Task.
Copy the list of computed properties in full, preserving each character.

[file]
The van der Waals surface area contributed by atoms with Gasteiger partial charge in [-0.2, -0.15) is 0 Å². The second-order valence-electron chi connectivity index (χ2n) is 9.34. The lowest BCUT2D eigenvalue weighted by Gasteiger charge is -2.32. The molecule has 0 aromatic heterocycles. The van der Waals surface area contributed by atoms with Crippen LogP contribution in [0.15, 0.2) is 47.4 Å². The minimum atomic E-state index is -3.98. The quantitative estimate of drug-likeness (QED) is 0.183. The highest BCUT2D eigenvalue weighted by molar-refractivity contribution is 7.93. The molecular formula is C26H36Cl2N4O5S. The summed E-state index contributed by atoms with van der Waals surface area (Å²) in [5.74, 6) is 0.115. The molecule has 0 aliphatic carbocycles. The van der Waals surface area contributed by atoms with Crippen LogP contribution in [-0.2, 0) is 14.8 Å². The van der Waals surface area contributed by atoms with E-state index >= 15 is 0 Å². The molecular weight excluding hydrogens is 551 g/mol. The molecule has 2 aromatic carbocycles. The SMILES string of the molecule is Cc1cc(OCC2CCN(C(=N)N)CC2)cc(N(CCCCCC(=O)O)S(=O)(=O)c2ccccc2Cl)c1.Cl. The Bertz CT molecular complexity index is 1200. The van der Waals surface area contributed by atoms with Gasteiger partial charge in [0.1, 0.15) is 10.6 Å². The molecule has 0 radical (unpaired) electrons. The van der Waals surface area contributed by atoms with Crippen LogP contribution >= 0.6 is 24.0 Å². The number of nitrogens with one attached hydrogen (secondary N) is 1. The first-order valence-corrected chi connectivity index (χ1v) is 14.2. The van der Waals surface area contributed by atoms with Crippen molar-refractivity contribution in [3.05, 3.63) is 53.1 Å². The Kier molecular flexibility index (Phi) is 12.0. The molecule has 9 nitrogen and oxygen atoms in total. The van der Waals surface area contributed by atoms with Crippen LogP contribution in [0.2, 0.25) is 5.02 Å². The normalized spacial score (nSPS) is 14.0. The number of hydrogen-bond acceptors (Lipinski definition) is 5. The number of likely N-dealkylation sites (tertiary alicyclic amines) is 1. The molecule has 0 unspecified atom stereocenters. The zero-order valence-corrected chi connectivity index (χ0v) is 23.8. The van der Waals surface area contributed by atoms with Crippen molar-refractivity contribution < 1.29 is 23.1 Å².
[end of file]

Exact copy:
The van der Waals surface area contributed by atoms with Gasteiger partial charge in [-0.2, -0.15) is 0 Å². The second-order valence-electron chi connectivity index (χ2n) is 9.34. The lowest BCUT2D eigenvalue weighted by Gasteiger charge is -2.32. The molecule has 0 aromatic heterocycles. The van der Waals surface area contributed by atoms with Crippen LogP contribution in [0.15, 0.2) is 47.4 Å². The minimum atomic E-state index is -3.98. The quantitative estimate of drug-likeness (QED) is 0.183. The highest BCUT2D eigenvalue weighted by molar-refractivity contribution is 7.93. The molecular formula is C26H36Cl2N4O5S. The summed E-state index contributed by atoms with van der Waals surface area (Å²) in [5.74, 6) is 0.115. The molecule has 0 aliphatic carbocycles. The van der Waals surface area contributed by atoms with Crippen LogP contribution in [-0.2, 0) is 14.8 Å². The van der Waals surface area contributed by atoms with E-state index >= 15 is 0 Å². The molecular weight excluding hydrogens is 551 g/mol. The molecule has 2 aromatic carbocycles. The SMILES string of the molecule is Cc1cc(OCC2CCN(C(=N)N)CC2)cc(N(CCCCCC(=O)O)S(=O)(=O)c2ccccc2Cl)c1.Cl. The Bertz CT molecular complexity index is 1200. The van der Waals surface area contributed by atoms with Gasteiger partial charge in [0.1, 0.15) is 10.6 Å². The molecule has 0 radical (unpaired) electrons. The van der Waals surface area contributed by atoms with Crippen LogP contribution >= 0.6 is 24.0 Å². The number of nitrogens with one attached hydrogen (secondary N) is 1. The first-order valence-corrected chi connectivity index (χ1v) is 14.2. The van der Waals surface area contributed by atoms with Crippen molar-refractivity contribution in [3.05, 3.63) is 53.1 Å². The Kier molecular flexibility index (Phi) is 12.0. The molecule has 9 nitrogen and oxygen atoms in total. The van der Waals surface area contributed by atoms with Crippen LogP contribution in [0.2, 0.25) is 5.02 Å². The normalized spacial score (nSPS) is 14.0. The number of hydrogen-bond acceptors (Lipinski definition) is 5. The number of likely N-dealkylation sites (tertiary alicyclic amines) is 1. The molecule has 0 unspecified atom stereocenters. The zero-order valence-corrected chi connectivity index (χ0v) is 23.8. The van der Waals surface area contributed by atoms with Crippen molar-refractivity contribution < 1.29 is 23.1 Å².